Such an embarrassing situation has led some experts to have different opinions on how to incorporate medical services into elder care. Zhu Hengpeng, deputy director of the Institute of Economics, Chinese Academy of Social Sciences, for example, suggested promoting private community-level clinics rather than encouraging nursing homes to set up their own clinics.
“Medical care is the crux of elder care, which should be attributed to our lack of community-level outpatient services – it is unreasonable that in Chinese cities, over 60 percent of outpatient services are in big hospitals,” he said. “When the government loosens control on the founding of small- and medium-sized private clinics, and when such clinics are rolled out in residential communities to provide door-to-door medical services, it won’t be an issue whether seniors are taken care of by families, communities or nursing homes,” he added.
However, supervision and expense are two big concerns of those against the idea – complaints have already arisen among the public that most nursing homes are unaffordable for ordinary families, and the few that target ordinary families always run out of beds.
Moreover, to lighten the economic burden of medical care for seniors, the government included nursing homes in the medical insurance system, only to find that many nursing homes have allegedly been involved in insurance fraud. An anonymous operator of an elder care home told NewsChina that many nursing homes are involved in coaxing the residents to undergo unnecessary treatment and even to buy non-medical services, like foot baths with traditional Chinese medicine. This is all charged to their medical insurance.
Wu Danxing attributed the alleged fraud to misunderstanding of the incorporation concept. “Regular hospitals aim to cure disease and discharge patients, but medical care in nursing homes targets seniors who have lost some abilities due to chronic disease… The incorporation idea was initiated in China, which the international community interprets as nursing and caring for seniors by both non-professionals and professionals to ensure they have the best quality of life with maximum independence and self-esteem,” she said.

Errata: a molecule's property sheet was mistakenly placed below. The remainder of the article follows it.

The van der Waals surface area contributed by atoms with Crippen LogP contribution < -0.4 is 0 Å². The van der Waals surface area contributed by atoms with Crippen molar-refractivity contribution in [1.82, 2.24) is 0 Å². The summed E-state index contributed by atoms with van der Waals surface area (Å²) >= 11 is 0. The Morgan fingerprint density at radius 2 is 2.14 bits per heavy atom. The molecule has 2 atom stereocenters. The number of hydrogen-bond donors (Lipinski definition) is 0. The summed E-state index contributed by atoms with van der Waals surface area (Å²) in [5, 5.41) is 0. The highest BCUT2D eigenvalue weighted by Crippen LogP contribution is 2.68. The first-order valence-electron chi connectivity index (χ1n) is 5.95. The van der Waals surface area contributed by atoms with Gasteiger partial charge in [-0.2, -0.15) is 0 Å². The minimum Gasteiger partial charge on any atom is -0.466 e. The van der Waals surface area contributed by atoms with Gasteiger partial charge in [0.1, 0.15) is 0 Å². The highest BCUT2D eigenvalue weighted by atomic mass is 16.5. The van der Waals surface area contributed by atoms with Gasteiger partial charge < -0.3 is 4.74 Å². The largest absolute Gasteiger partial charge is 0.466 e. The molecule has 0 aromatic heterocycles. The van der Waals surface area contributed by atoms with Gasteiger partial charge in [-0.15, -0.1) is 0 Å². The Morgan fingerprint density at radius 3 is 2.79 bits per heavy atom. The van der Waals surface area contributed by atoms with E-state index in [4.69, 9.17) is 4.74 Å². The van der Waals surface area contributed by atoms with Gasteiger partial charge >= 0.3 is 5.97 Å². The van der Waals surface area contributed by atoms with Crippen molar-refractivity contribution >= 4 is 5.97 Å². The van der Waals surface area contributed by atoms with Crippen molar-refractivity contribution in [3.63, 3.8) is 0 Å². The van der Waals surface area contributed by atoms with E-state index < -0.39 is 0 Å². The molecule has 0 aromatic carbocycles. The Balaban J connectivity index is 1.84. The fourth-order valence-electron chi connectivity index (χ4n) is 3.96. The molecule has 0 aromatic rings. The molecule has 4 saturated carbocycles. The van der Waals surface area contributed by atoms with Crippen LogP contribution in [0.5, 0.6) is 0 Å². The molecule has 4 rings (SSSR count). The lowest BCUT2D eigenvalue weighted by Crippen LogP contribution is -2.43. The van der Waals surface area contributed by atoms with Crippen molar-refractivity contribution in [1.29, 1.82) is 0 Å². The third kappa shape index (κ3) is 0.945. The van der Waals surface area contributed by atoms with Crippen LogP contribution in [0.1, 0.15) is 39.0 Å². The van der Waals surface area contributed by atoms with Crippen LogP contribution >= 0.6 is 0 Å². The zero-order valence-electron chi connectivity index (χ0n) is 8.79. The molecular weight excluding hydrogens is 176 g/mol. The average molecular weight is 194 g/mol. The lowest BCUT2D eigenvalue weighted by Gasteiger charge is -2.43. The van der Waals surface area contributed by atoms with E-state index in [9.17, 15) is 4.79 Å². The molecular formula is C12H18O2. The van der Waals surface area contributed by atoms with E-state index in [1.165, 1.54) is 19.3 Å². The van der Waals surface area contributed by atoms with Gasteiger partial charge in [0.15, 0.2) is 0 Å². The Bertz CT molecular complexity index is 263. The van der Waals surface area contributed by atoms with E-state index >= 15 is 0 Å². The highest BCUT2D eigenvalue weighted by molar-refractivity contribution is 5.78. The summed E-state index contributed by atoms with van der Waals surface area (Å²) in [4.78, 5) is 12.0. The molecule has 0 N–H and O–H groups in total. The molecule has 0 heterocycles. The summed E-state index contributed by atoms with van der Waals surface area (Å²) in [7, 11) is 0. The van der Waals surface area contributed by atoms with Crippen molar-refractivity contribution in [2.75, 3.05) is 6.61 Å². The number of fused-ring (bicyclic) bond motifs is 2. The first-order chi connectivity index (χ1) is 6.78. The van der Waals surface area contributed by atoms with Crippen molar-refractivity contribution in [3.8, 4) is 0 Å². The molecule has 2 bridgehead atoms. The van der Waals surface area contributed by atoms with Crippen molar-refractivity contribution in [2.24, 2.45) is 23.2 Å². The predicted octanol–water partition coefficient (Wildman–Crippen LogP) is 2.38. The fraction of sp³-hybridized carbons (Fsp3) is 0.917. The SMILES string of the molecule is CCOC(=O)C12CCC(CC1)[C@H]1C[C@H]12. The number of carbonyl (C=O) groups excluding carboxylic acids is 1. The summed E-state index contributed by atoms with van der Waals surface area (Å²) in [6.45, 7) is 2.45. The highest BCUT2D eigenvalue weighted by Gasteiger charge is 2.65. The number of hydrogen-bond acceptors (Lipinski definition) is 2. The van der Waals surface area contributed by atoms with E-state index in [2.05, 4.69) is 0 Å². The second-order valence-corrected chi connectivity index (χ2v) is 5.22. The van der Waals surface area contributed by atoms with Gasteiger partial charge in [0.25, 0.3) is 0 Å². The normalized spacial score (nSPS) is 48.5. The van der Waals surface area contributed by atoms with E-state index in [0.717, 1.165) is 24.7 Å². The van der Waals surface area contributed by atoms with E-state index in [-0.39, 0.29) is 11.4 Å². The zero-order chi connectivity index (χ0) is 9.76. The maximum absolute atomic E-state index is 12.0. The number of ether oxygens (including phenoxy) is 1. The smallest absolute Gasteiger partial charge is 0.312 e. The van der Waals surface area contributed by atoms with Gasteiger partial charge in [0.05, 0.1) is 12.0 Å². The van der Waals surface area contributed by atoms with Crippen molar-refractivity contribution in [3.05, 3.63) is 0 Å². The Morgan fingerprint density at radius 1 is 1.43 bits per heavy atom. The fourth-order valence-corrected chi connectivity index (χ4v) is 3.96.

“The misunderstandings about medical care in the elder care system means too many clinics will be built, and the insurance system will be overburdened with treatments that should not be included,” she added.
The government is aware of the situation, and has adopted some expert suggestions to try out a system of “long-term nursing social insurance.” Mi Hong, a public management professor from Zhejiang University who has tracked the implementation of this long-term insurance in Qingdao, Shandong Province, told NewsChina that Qingdao started offering the insurance in 2012, and it has been very successful in relieving families of the burden of caring for physically or mentally disabled people and optimizing medical resources.
In July 2016, the NHFPC issued a guidance document on launching a pilot long-term nursing insurance program, announcing it would test it in 15 cities in the following two years, and then roll it out nationwide by 2020.
Wu Danxing, however, expressed caution, and has repeatedly appealed for the government to undertake a deeper study of the payment and assessment systems of the insurance before officially launching it.
“The incorporation policy is the right direction for our elder care system, and it well meets seniors’ demands and expectations, but the support measures and detailed implementation rules lag far behind the general policy. We need to issue clear and unified criteria, assessment and supervision systems for the new policy,” she said. “The market would not have been chaotic if we had the [said] regulations.”